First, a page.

For him the response seems to indicate that we have succumbed to an outrage culture. “The world has just gone crazy,” he says. He has added on ABC that he had “no knowledge” of the racist cartoons of the Jim Crow era – to which, many observers point out, his drawing bears more than a passing likeness – and that people are “making that stuff up”. “Maybe there’s a different understanding of cartooning in Australia to America,” he suggests.

News Corp Australasia’s executive chairman, Michael Miller, has tweeted that the world has gone “too PC” and “misunderstands the role of news media cartoons and satire”. The newspaper’s editor, Damon Johnston, insists: “@Knightcartoons cartoon is not racist or sexist . . . it rightly mocks poor behaviour by a tennis legend . . . Mark has the full support of everyone @theheraldsun.”

But observers are not convinced. Bernice King, the chief executive of the King Center and daughter of Martin Luther King, has replied: “So unfortunate that this is your response; and without consideration for the painful historical context of such imagery and how it can support biases and racism today. Why wouldn’t a human being care about that?”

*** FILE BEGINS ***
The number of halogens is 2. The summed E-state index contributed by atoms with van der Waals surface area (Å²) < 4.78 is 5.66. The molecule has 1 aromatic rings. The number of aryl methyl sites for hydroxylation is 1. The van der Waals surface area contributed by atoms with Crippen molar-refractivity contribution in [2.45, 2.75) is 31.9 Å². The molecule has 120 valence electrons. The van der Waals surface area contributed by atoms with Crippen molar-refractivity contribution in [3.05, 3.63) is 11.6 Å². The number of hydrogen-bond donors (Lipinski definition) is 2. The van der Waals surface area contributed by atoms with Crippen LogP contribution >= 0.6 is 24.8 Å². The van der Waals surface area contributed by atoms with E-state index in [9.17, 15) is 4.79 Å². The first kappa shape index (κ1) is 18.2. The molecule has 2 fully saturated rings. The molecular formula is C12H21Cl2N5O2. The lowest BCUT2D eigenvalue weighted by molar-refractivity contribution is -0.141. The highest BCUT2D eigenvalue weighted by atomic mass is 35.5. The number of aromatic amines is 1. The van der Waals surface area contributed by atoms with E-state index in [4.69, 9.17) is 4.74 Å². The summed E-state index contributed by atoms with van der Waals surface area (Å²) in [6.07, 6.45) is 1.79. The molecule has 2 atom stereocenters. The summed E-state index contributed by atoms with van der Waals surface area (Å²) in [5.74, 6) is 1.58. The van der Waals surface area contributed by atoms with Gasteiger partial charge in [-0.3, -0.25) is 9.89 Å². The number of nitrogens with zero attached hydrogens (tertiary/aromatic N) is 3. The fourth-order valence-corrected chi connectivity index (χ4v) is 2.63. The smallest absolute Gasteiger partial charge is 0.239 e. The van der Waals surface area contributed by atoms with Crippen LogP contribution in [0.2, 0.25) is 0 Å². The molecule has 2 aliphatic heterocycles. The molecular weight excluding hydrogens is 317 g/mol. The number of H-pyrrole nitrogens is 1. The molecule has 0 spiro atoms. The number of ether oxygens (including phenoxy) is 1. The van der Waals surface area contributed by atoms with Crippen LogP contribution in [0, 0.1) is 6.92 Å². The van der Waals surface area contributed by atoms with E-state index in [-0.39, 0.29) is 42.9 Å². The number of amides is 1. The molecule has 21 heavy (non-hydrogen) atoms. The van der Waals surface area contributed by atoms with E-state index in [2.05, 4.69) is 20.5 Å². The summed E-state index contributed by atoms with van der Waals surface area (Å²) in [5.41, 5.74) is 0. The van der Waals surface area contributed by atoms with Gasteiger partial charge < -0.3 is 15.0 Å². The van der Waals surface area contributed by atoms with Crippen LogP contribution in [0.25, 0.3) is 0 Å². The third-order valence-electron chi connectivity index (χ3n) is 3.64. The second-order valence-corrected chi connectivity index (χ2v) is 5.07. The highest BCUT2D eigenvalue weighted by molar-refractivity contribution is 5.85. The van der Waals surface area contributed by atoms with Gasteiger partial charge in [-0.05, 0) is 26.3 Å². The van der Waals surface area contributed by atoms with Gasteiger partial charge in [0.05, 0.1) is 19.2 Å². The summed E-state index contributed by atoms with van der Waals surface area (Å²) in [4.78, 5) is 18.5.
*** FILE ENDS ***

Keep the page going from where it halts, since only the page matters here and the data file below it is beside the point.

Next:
For some the controversy underlines how far Australia still has to go to confront its tolerance of racism and misogyny. “This is what Australia does,” Shareena Clanton, an Aboriginal Australian actor and activist, has told the New York Times. “This is what it has always done to people of color and, in particular, black women who reach the top.”

Serena Williams: Mark Knight says his cartoon “is about her poor behaviour on the day, not about race”. Photograph: Damon Winter/New York Times